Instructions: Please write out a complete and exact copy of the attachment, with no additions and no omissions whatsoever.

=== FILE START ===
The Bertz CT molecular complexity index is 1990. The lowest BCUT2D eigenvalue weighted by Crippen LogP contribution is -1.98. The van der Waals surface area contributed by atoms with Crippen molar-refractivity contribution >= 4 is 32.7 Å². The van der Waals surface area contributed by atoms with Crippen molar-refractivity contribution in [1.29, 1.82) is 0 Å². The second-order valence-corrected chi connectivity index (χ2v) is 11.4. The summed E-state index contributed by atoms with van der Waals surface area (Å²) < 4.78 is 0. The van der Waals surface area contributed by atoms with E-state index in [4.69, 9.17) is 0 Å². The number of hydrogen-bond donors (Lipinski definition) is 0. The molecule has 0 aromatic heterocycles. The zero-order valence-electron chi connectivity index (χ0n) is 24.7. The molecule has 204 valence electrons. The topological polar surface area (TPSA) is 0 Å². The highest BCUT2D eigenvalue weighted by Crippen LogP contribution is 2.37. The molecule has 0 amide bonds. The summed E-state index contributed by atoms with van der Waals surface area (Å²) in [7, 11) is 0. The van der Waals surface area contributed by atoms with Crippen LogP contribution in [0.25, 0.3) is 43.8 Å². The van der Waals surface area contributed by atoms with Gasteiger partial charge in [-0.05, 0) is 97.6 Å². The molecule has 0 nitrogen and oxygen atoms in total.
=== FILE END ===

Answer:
The Bertz CT molecular complexity index is 1990. The lowest BCUT2D eigenvalue weighted by Crippen LogP contribution is -1.98. The van der Waals surface area contributed by atoms with Crippen molar-refractivity contribution >= 4 is 32.7 Å². The van der Waals surface area contributed by atoms with Crippen molar-refractivity contribution in [1.29, 1.82) is 0 Å². The second-order valence-corrected chi connectivity index (χ2v) is 11.4. The summed E-state index contributed by atoms with van der Waals surface area (Å²) < 4.78 is 0. The van der Waals surface area contributed by atoms with E-state index in [4.69, 9.17) is 0 Å². The number of hydrogen-bond donors (Lipinski definition) is 0. The molecule has 0 aromatic heterocycles. The zero-order valence-electron chi connectivity index (χ0n) is 24.7. The molecule has 204 valence electrons. The topological polar surface area (TPSA) is 0 Å². The highest BCUT2D eigenvalue weighted by Crippen LogP contribution is 2.37. The molecule has 0 amide bonds. The summed E-state index contributed by atoms with van der Waals surface area (Å²) in [7, 11) is 0. The van der Waals surface area contributed by atoms with Crippen LogP contribution in [0.25, 0.3) is 43.8 Å². The van der Waals surface area contributed by atoms with Gasteiger partial charge in [-0.05, 0) is 97.6 Å². The molecule has 0 nitrogen and oxygen atoms in total.